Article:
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Underground developer T. Scott Smith pledges to work with the community


A view of Underground Atlanta from Invest Atlanta's offices (Photo by Maria Saporta)

By Maria Saporta

After Invest Atlanta’s Downtown Development Authority approved the conceptual master plan for the redevelopment of Underground Atlanta, developer T. Scott Smith signaled he would be working closely with the community going forward.

The meeting included several downtown advocates who objected to elements of the plan – especially the amount of parking currently planned. An irritated Mayor Kasim Reed took exception to some of the comments – adding to the tension in the room.

kevin rogers scott smith

Kevin Rogers and T. Scott Smith of WRS Realty after the Invest Atlanta meetings (Photo by Maria Saporta)

Smith, however, met with several of the downtown advocates, telling one they would be working together for the next 40 to 50 years.

“I don’t think we have had a lot of opposition,” Smith, CEO of WRS Realty, said in an interview with a couple of journalists. “The people who are opposed to this, a lot of them brought up some very good points.”

It’s natural for people to be concerned when they don’t know what is going to happen to their community, Smith said.

“I don’t believe the people who were here today are naysayers,” he said. “I think they are very concerned about their community.”

Going forward, Smith said: “We will try to update the community about where we are.”

In looking over the proposed conceptual plans, Smith said already some elements are changing. The South Carolina development firm is planning to keep as much of the historic elements of the project – both below and above ground – as it can. As a result, the project will be a bit less ambitious than once estimated. He said it now will be about $300 million instead of the earlier estimate of $350 million to $400 million.


A view of Underground Atlanta from Invest Atlanta’s offices (Photo by Maria Saporta)

“Everything will scale down, including the parking requirement,” Smith said. “We will not build one space more than required by our tenants” and the city requirements. “I’m a big believer in MARTA. And I’m a big believer in Uber.”

Smith and WRS expressed interest in redeveloping Underground four years ago when no other entity was interested in the project.

“Underground, when we first got involved, had a really bad stigma to it,” said Smith, adding that has changed as development has been moving closer to the heart of the city and next to MARTA. Underground is adjacent to MARTA’s crossroads where its two main lines intersect.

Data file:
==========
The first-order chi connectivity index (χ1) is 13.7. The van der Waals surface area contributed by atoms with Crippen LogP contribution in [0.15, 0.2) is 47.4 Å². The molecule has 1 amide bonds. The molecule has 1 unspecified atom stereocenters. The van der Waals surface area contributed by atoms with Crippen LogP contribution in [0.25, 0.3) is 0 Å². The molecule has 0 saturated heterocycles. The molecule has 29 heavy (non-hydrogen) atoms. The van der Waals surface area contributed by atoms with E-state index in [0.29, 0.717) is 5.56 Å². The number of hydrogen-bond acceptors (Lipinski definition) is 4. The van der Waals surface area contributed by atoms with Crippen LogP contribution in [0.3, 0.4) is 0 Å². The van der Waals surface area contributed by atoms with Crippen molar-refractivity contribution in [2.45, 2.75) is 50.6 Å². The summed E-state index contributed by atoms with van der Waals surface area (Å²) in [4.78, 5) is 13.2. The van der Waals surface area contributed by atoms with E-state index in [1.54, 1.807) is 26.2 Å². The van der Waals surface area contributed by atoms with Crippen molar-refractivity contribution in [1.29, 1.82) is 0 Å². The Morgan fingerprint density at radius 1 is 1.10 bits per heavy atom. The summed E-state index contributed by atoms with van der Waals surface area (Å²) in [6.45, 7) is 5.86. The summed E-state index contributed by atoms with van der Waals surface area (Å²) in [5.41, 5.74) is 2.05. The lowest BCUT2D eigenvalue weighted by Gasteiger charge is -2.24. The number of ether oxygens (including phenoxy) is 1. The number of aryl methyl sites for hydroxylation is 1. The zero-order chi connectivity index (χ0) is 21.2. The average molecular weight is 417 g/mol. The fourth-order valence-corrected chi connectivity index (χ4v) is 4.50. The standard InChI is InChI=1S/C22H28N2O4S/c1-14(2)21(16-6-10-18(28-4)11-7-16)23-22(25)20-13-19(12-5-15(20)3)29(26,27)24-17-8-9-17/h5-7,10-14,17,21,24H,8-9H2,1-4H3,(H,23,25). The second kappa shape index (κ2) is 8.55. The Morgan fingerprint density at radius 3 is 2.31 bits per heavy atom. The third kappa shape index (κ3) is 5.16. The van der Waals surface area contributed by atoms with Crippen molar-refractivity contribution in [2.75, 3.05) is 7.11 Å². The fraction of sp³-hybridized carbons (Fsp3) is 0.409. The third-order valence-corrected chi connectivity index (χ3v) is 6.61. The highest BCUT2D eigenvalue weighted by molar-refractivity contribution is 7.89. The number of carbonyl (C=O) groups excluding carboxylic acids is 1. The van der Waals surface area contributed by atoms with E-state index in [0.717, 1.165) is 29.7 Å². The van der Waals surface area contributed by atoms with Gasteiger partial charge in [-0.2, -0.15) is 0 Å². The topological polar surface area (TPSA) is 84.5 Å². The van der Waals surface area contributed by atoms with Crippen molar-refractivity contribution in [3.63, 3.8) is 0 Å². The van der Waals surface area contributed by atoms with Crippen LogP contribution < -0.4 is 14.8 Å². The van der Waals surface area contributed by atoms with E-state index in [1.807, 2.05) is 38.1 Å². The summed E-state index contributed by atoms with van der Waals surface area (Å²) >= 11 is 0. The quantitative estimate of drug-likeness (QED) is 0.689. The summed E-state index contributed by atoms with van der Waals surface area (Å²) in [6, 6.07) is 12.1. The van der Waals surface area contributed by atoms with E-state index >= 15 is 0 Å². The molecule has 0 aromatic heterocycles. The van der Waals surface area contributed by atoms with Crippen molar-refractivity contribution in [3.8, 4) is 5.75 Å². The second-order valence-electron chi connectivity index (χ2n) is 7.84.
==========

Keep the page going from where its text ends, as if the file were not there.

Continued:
“This is a work in progress,” said A.J. Robinson, president of Central Atlanta Progress, who added that it’s important to look at the big picture of how the Underground development will impact the city.

“This unlocks the entire Southern side of downtown Atlanta,” Robinson said. The project will help bridge development to the east, west and south.”

Smith confirmed they are trying to close the sale by the end of the month. WRS will pay the City of Atlanta $34.6 million for the 12 acres. He also said they are getting close to decide who will be its multi-family partner. It also is continuing talks with possible grocers and other major tenants.

“We are honing in right now on what we are doing,” Smith said. “We would be very pleased to be under construction in the next 18-24 months.”

Scott Smith and Rohit

T. Scott Smith talks to Rohit Malhotra after the meeting. The mayor dismissively referred to Malhotra as “Mr. Equity” during the meeting. (Photo by Maria Saporta)

Meanwhile, Smith said they hope the Masquerade will remain in Kenny’s Alley, and he credited the mayor for suggesting the Masquerade moving to Underground.

The agreement reached between the city and WRS calls for the developer to hold at least three public meetings a year to make sure the community is fully engaged with the process.

“This is just a great city, and it’s getting better and better every day,” Smith said. “Our goals are to be part of the existing community and create a community inside of the existing community.”

Maria Saporta

Maria Saporta, Editor, is a longtime Atlanta business, civic and urban affairs journalist with a deep knowledge of our city, our region and state.  Since 2008, she has written a weekly column and news stories for the Atlanta Business Chronicle. Prior to that, she spent 27 years with The Atlanta Journal-Constitution, becoming its business columnist in 1991. Maria received her Master’s degree in urban studies from Georgia State and her Bachelor’s degree in journalism from Boston University. Maria was born in Atlanta to European parents and has two young adult children.


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